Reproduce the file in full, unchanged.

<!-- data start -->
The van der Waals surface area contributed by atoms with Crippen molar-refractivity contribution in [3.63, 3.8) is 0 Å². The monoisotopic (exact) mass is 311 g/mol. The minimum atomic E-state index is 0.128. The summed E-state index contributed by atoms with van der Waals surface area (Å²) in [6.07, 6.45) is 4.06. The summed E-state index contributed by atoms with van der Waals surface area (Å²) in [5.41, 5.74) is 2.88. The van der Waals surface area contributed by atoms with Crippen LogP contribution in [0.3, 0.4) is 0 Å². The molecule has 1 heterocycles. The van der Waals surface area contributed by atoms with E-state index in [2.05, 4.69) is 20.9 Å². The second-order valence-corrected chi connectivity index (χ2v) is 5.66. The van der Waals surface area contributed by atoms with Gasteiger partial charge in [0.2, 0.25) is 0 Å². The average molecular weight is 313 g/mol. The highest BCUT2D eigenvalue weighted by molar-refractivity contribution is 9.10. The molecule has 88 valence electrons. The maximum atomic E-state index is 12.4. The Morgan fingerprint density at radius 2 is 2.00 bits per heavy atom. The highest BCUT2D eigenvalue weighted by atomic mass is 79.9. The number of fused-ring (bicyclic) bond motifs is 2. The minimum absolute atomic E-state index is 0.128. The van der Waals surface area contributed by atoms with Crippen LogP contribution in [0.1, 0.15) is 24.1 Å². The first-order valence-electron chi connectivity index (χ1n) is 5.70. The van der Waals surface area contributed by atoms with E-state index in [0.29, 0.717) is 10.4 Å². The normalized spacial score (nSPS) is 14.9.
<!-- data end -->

The van der Waals surface area contributed by atoms with Crippen molar-refractivity contribution in [3.63, 3.8) is 0 Å². The monoisotopic (exact) mass is 311 g/mol. The minimum atomic E-state index is 0.128. The summed E-state index contributed by atoms with van der Waals surface area (Å²) in [6.07, 6.45) is 4.06. The summed E-state index contributed by atoms with van der Waals surface area (Å²) in [5.41, 5.74) is 2.88. The van der Waals surface area contributed by atoms with Crippen LogP contribution in [0.3, 0.4) is 0 Å². The molecule has 1 heterocycles. The van der Waals surface area contributed by atoms with E-state index in [2.05, 4.69) is 20.9 Å². The second-order valence-corrected chi connectivity index (χ2v) is 5.66. The van der Waals surface area contributed by atoms with Gasteiger partial charge in [0.2, 0.25) is 0 Å². The average molecular weight is 313 g/mol. The highest BCUT2D eigenvalue weighted by molar-refractivity contribution is 9.10. The molecule has 88 valence electrons. The maximum atomic E-state index is 12.4. The Morgan fingerprint density at radius 2 is 2.00 bits per heavy atom. The highest BCUT2D eigenvalue weighted by atomic mass is 79.9. The number of fused-ring (bicyclic) bond motifs is 2. The minimum absolute atomic E-state index is 0.128. The van der Waals surface area contributed by atoms with Crippen LogP contribution in [0.1, 0.15) is 24.1 Å². The first-order valence-electron chi connectivity index (χ1n) is 5.70. The van der Waals surface area contributed by atoms with E-state index in [0.29, 0.717) is 10.4 Å². The normalized spacial score (nSPS) is 14.9.